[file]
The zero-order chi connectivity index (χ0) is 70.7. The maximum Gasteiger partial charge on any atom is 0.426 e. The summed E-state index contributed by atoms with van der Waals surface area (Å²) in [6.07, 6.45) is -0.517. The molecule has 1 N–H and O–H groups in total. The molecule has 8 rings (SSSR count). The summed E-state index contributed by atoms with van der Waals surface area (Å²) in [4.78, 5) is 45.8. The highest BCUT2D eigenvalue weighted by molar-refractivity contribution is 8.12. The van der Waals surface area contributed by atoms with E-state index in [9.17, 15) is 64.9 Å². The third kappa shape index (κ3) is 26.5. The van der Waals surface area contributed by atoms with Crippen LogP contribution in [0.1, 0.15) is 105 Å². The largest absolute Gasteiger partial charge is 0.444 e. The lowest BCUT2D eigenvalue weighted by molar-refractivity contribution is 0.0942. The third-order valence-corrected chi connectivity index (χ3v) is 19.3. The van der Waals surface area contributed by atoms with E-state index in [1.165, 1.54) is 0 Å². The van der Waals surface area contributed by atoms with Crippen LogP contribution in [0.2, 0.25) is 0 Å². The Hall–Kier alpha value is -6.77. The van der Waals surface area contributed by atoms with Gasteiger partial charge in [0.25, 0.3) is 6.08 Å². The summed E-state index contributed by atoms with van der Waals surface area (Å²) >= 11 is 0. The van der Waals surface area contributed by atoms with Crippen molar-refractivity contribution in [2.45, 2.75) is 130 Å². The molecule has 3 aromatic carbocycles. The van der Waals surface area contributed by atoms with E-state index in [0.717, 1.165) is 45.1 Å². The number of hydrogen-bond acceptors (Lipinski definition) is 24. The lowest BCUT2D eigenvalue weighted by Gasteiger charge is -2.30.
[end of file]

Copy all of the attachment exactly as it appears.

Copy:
The zero-order chi connectivity index (χ0) is 70.7. The maximum Gasteiger partial charge on any atom is 0.426 e. The summed E-state index contributed by atoms with van der Waals surface area (Å²) in [6.07, 6.45) is -0.517. The molecule has 1 N–H and O–H groups in total. The molecule has 8 rings (SSSR count). The summed E-state index contributed by atoms with van der Waals surface area (Å²) in [4.78, 5) is 45.8. The highest BCUT2D eigenvalue weighted by molar-refractivity contribution is 8.12. The van der Waals surface area contributed by atoms with E-state index in [9.17, 15) is 64.9 Å². The third kappa shape index (κ3) is 26.5. The van der Waals surface area contributed by atoms with Crippen LogP contribution in [0.1, 0.15) is 105 Å². The largest absolute Gasteiger partial charge is 0.444 e. The lowest BCUT2D eigenvalue weighted by molar-refractivity contribution is 0.0942. The third-order valence-corrected chi connectivity index (χ3v) is 19.3. The van der Waals surface area contributed by atoms with E-state index in [1.165, 1.54) is 0 Å². The van der Waals surface area contributed by atoms with Crippen LogP contribution in [0.2, 0.25) is 0 Å². The Hall–Kier alpha value is -6.77. The van der Waals surface area contributed by atoms with Gasteiger partial charge in [0.25, 0.3) is 6.08 Å². The summed E-state index contributed by atoms with van der Waals surface area (Å²) >= 11 is 0. The van der Waals surface area contributed by atoms with Crippen molar-refractivity contribution in [2.45, 2.75) is 130 Å². The molecule has 3 aromatic carbocycles. The van der Waals surface area contributed by atoms with E-state index in [0.717, 1.165) is 45.1 Å². The number of hydrogen-bond acceptors (Lipinski definition) is 24. The lowest BCUT2D eigenvalue weighted by Gasteiger charge is -2.30.